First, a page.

FOR IMMEDIATE RELEASE: September 2010
Today, foreign-born workers make up nearly 16 percent of the U.S. workforce and account for almost half of the workforce growth over the last decade. At the same time, under current immigration laws, the United States gives 84 percent of permanent resident visas to family-based, diversity, and humanitarian immigrants. "No other OECD nation relegates such a peripheral role to employment-based migration, and the United States should not do so either," warn economists Pia M. Orrenius and Madeline Zavodny in Beside the Golden Door: U.S. Immigration Reform in a New Era of Globalization (AEI Press, 2010).
In their thorough, detailed discussion of U.S. immigration policy options, Orrenius and Zavodny explain why recent immigration reforms have resulted in an inefficient, patchwork system that shortchanges high-skilled immigrants and poorly serves the American public. They propose a radical overhaul of current immigration policy to strengthen economic competitiveness and long-run growth.
Among their proposals:
Employers would bid at auction for permits to hire foreign workers; the auction fees would serve as a tax on foreign labor, which would both soften labor market impacts for natives and provide revenue for taxpayers to offset the fiscal costs of immigration.
Immigration policy reform should favor employment-based immigration over family reunification, making work-based visas the rule, not the exception. Specifically, the authors recommend that:
Immigration policy should favor the high-skilled workers most in demand by U.S. employers. It should also provide legal avenues for low-skilled workers who can fill in for the declining low-skilled U.S. workforce.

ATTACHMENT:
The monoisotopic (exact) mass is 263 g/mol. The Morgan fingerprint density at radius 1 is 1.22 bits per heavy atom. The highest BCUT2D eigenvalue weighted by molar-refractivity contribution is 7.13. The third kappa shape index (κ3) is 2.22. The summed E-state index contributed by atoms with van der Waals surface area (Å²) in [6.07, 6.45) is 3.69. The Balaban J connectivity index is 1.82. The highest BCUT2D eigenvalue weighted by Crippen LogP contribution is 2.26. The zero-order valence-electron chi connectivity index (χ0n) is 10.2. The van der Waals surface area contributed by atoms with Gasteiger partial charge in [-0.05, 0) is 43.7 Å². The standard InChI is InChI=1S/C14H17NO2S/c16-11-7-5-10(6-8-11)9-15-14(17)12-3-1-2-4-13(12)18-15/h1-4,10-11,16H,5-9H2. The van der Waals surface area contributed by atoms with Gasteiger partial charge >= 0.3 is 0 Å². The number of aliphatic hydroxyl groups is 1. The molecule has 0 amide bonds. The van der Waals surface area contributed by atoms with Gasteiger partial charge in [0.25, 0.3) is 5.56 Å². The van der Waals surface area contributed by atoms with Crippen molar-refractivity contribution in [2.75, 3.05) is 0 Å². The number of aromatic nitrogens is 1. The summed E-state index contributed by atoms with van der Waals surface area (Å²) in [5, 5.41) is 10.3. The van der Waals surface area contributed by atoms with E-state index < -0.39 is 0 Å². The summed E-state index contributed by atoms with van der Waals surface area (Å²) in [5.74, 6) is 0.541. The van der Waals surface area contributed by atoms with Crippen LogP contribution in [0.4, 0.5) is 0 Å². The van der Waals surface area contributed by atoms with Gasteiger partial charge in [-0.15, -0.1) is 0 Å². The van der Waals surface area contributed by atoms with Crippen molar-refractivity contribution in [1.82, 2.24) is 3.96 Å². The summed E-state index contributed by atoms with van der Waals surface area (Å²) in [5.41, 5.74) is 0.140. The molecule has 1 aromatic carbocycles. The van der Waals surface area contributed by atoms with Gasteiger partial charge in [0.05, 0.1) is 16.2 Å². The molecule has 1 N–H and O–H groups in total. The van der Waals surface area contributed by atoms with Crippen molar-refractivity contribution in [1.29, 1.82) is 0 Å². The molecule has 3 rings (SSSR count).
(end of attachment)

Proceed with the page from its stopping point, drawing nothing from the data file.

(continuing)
Family reunification should be limited to spouses and minor children. A flat fee for bringing dependents into the United States would defray the education and health-care costs borne by taxpayers. Limiting family-based immigration would also reduce chain migration and thus reduce immigration's adverse fiscal impacts on U.S. taxpayers.
Provisional visas should be the norm; the decision to work in the United States should be separate from the decision to reside permanently in the United States. Permanent resident status should be possible after five or ten years, and there should be no limits on green cards. Such a policy would restore some fluidity and circularity to migration.
Short-term migration makes sense in an era of globalization and should be encouraged. Allowing immigrant admissions to depend on demand--in other words, allowing U.S. employers to recruit foreign workers when labor markets tighten--would promote economic growth and smooth out swings in the business cycle.
"I lift my lamp beside the golden door!" So ends Emma Lazarus's famous poem inviting immigrants to enter a land of economic opportunity. To ensure that the United States remains that land of opportunity and is able compete in an increasingly global economy while protecting the interests of American citizens, Orrenius and Zavodny conclude that only a selective immigration policy focused on high-skilled and high-demand workers whose labor will make the United States more competitive can keep the American dream alive.
Pia M. Orrenius is senior economist and research officer at the Federal Reserve Bank of Dallas. Madeline Zavodny is professor of economics at Agnes Scott College.
INTERVIEW REQUESTS: For interview requests, please contact the authors directly. Pia M. Orrenius can be reached at firstname.lastname@example.org (214.922.5747). Madeline Zavodny can be reached at email@example.com (404.471.6377). For all other media inquiries, please contact Véronique Rodman at firstname.lastname@example.org (202.862.4871) or Sara Huneke at email@example.com (202.862.4870).